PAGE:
The North Carolina Forest Service says the Juniper Road fire in Pender and Onslow counties is now 30% contained.
The number of acres burned increased Monday to 22,600. Officials held a community meeting at a local school Monday night to update the residents on the fire and firefighting efforts.
Crews performed burnout operations on the southeast side of the fire Monday in hopes to burn off the fuel there.
Officials say the potential for the Juniper Road Fire to grow remains high.
The State of Emergency remains in effect. According to Onslow County Emergency Services Planning Officer Stacie Miles, "Onslow County firefighters are providing structural protection assessment and monitoring. We anticipate that they will retain this status over the next few days unless there are significant weather changes."
There has been no damage to structures or injuries as a result of fires in Onslow County.
An air quality alert has been issued in the area due to the smoke from the wildfires.
Individuals with respiratory conditions are urged to avoid physical activities outdoors while everyone else should avoid or reduce prolonged or heavy exertion in outdoor activities.
Motorists are reminded to use caution when traveling through the affected areas.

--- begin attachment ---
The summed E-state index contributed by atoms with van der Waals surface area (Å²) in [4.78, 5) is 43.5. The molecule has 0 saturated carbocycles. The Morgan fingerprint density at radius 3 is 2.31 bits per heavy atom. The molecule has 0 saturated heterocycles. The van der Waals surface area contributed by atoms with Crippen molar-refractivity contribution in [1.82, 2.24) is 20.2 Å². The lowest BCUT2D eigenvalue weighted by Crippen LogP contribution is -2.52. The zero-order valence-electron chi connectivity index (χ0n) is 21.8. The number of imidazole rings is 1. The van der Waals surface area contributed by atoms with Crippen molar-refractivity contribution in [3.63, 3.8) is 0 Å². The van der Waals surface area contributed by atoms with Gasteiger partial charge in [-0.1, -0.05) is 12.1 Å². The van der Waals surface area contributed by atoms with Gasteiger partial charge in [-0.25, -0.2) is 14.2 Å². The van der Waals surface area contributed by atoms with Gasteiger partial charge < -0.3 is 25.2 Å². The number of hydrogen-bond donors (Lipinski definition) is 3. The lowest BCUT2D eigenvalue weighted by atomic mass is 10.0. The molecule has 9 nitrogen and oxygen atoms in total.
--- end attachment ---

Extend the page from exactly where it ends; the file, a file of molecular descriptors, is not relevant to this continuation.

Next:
The North Carolina Forest Service is trying to get the Juniper Road fire in Pender and Onslow counties under control. Friday it was 10% percent contained. Fire officials say very dense smoke is expected from the Juniper Road fire over the weekend.
One of the difficulties crews are running into is water supply. Officials say the maps the North Carolina Forest Service uses to find water isn't accurate because of the drought conditions so a scout plane is helping. Ground crews are also helping scout for water. Trucks are loading 150 to 200 gallons of water at a time to put out the fire. As far as the 2100 homes in Holly Ridge that could be threatened by this fire, officials say they are still working with local fire departments and emergency management to spread to word to home owners on how to keep their property safe.
"It's usually not a wall of flame but a burning ember that lands on a bush or something and starts a bush fire that leads to the house. So you want to reduce those fuels around your home the best you can," said Bruce Haines with NC Forest Resources.
2 homeowners who live just a few miles from the fire says they feel helpless because fir trucks can't make it down the sandy narrow road they live off of. They say the state won't help because of legal issues. So one of the homeowners is using hi own water pump to soak his property with water from a nearby pond.